Tuesday, May 26, 2009

Blacklist - Midnight of the Century

Today marks the release of Blacklist's Midnight of the Century on New York City’s Wierd Records. It is an album equal parts pornography, poetry, post-punk and politics. From my introduction to the band in 2006 when singer Josh Strawn prefaced a song with commentary on the mainstream American media’s biased representation of Palestine, I knew that Blacklist’s medium was a message not only of sex, drugs, and rock 'n' roll, but of geo-politics, socio-cultural dynamics, and revolt. Clever and earnest dissections of issues taking center stage around the world are situated side by side with affairs of the heart.

Deeply penetrating and perhaps, most importantly, perpetually groove-y, it’s difficult not to invoke The Sisters of Mercy when discussing such an intersection of politics, romance, and post-punk. Like Andrew Eldritch says of his band, Blacklist’s music is “allusive rather than illusive,” with so much to unpack in the lyrical content -- one could indeed speculate for hours...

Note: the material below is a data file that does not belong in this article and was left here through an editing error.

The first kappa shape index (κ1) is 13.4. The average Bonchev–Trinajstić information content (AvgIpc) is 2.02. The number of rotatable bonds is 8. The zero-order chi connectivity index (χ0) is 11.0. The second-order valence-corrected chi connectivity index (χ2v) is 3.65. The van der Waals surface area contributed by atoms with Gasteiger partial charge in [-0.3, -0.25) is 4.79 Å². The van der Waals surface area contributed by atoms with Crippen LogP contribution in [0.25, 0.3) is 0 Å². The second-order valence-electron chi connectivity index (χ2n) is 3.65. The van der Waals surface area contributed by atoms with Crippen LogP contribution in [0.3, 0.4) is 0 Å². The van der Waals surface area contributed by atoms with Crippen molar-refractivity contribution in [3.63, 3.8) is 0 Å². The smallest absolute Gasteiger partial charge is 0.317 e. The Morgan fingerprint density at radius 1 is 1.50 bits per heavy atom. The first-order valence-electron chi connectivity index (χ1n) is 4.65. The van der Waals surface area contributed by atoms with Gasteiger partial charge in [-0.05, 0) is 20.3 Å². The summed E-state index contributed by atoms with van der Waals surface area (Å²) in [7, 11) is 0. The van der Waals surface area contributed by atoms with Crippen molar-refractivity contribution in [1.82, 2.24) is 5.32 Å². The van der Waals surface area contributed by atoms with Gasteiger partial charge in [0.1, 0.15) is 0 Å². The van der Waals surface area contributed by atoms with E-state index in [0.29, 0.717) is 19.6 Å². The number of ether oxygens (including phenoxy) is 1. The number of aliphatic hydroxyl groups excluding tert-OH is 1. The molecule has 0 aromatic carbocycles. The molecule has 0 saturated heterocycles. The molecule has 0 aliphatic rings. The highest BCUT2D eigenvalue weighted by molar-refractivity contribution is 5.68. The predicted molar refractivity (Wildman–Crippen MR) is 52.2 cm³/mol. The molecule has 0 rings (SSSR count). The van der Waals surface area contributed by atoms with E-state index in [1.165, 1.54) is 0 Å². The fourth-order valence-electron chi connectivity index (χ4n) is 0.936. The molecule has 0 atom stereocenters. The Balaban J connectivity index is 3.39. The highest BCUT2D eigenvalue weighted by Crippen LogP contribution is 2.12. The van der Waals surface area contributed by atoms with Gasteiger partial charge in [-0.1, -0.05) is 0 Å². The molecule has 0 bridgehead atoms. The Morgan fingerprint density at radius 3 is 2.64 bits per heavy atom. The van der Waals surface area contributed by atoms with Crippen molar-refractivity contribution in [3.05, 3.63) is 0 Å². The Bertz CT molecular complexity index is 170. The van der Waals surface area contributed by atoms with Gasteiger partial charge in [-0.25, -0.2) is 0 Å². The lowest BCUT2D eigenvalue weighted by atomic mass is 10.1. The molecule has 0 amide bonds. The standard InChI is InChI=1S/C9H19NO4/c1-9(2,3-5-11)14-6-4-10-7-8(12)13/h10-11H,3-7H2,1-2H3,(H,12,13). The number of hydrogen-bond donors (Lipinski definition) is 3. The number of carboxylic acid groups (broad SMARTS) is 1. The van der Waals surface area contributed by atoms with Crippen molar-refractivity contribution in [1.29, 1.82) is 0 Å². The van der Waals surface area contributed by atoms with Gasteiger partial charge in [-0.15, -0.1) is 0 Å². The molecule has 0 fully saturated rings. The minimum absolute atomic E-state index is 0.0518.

Continue reading my in-depth look at the album on The Big Takeover, and for a different take on the subject, check out my cohort's review on Post-Punk.

Sunday, May 24, 2009

Opticks @ Anthology Film Archives

Outlined in the exemplary program for Liz Wendelbo's film Opticks is her definition of "Cold Cinema": filmmaking that "predicates resistance to cinema as a virtual medium." Wendelbo's latest 16mm piece, which premiered yesterday, expresses alienation, anxiety, and metaphysical dread yet somehow veers away from frigidity borne of an emotional void. On the contrary, the chilling space Wendelbo purposefully injects into her "reel time" film provides just enough "philosophical space" to allow the viewer to project his/her own interpretations onto the experience.